Pakistan plans to use locusts for developing bio-compost


To promote organic farming in Pakistan, the government is planning to turn a tragedy into an opportunity by using locusts for developing bio-compost.

This year, when locusts wreaked havoc on crops and farmlands in the main agricultural lands across Pakistan, the government came up with smart steps to combat the threat. First, they proposed an out of box idea of giving financial incentives for catching locusts and then selling them to poultry framers at the rate of 15 rupees per kilogram, who could then use them as poultry feed. Now the government is in the process of finalizing a project to use the millions of locusts for the purpose of developing bio-compost to promote organic farming.

The testing of the project would be done in Thar and Cholistan. However, if 10 percent of people of the area get active, the Ministry of National Food Security and Research expects a force of around 222,000 people in the local community would be available to combat the attack of desert locusts.

Moreover, the ministry believes there would be full mobilization and protection of biodiversity of the local community to advance the well-informed system in order to protect the cropped area of 23.6 million hectares.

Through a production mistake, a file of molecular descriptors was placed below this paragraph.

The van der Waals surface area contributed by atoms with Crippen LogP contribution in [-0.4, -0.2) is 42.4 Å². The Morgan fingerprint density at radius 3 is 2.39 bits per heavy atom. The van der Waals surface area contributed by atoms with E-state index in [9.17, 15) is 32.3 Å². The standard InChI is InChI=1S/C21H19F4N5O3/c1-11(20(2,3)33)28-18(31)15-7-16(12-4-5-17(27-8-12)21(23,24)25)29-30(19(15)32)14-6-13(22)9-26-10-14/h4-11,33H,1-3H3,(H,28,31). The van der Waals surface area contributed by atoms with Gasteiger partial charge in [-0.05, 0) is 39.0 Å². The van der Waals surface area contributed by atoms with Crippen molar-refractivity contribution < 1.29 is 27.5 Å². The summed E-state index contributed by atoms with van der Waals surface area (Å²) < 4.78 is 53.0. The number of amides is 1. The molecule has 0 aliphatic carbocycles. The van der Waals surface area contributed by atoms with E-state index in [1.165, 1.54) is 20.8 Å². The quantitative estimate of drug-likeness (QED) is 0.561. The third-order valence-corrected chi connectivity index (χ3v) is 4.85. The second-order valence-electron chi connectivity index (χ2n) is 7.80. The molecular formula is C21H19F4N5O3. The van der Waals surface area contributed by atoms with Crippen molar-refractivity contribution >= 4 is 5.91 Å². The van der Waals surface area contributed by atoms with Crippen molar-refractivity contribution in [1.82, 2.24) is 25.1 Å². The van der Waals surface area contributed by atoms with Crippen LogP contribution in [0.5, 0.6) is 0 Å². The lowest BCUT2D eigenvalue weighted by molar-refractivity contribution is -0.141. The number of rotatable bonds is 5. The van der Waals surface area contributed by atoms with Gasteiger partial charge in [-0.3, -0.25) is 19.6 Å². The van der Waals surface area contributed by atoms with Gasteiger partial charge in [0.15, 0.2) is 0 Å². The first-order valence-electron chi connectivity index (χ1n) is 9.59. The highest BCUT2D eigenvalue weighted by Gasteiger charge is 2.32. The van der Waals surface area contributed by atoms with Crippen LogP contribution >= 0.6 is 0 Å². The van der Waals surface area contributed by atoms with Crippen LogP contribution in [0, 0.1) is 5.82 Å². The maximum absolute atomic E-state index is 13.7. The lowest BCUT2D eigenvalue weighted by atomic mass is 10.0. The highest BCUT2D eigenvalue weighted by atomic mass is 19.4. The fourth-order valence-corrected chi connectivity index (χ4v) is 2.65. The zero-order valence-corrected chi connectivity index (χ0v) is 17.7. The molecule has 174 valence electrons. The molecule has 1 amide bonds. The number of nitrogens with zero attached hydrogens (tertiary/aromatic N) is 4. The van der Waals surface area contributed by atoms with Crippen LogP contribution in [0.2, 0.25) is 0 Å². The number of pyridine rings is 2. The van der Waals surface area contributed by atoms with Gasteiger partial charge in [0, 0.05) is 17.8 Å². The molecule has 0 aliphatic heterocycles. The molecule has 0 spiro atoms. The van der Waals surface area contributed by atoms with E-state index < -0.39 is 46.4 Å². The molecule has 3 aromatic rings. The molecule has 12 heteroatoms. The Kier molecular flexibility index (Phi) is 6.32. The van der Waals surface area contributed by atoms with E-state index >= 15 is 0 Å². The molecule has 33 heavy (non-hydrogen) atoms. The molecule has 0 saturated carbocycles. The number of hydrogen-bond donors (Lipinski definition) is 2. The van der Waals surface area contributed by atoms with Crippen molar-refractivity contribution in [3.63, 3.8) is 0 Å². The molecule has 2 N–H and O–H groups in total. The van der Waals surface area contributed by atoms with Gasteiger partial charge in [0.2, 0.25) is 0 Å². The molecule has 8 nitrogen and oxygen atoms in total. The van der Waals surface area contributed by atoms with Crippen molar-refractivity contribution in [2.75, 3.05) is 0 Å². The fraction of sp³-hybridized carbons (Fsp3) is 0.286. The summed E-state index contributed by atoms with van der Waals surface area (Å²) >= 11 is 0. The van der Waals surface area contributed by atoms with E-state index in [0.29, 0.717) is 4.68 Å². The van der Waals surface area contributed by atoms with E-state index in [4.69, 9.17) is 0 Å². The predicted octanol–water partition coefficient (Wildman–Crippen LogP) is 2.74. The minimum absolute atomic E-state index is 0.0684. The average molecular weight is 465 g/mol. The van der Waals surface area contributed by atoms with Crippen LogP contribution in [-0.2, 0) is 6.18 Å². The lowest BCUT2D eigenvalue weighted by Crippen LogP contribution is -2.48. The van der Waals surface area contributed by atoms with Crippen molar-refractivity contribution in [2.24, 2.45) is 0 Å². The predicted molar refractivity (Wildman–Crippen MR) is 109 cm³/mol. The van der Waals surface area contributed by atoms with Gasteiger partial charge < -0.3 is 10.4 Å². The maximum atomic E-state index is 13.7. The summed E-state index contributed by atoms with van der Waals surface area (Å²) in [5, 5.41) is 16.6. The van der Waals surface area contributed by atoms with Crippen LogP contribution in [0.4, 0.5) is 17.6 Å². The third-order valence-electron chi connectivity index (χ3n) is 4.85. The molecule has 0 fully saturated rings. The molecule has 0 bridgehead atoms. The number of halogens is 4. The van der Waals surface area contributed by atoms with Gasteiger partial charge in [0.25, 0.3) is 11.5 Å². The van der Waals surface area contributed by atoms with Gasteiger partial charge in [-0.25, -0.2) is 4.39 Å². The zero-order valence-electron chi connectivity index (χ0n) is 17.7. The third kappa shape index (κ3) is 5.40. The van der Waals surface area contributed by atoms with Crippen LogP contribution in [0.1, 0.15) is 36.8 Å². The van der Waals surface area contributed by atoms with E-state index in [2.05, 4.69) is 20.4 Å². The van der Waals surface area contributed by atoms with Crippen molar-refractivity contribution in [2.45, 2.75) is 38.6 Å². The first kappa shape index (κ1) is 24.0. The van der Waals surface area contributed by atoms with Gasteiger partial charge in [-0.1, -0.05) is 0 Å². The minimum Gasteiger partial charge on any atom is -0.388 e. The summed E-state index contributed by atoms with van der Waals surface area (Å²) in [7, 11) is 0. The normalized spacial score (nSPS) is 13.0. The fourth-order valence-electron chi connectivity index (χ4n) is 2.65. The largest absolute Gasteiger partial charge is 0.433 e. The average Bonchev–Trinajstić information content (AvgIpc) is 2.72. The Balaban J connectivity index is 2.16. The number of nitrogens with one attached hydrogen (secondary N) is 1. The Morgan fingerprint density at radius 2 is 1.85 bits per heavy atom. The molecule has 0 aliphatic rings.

Benefits of turning locusts in bio-compost

The economic benefit of the project will be the introduction of low cost – 60 to 70 percent lower — compost and expected return will be around Rs 2.80 billion in two years, according to the ministry.

It will be beneficial to improve soil fertility, soil health, and soil organic matter. Fertilizers based on locust would have the advantage of more Nitrogen (9pc) and Phosphorus (7pc).

Community mobilization will collect locusts with an incentivized scheme and the community will be paid via Ehsaas program at the designated collection points. Rs 2.5 billion will be spent for community-based locust abolition, proposed by the National Locust Control Centre.

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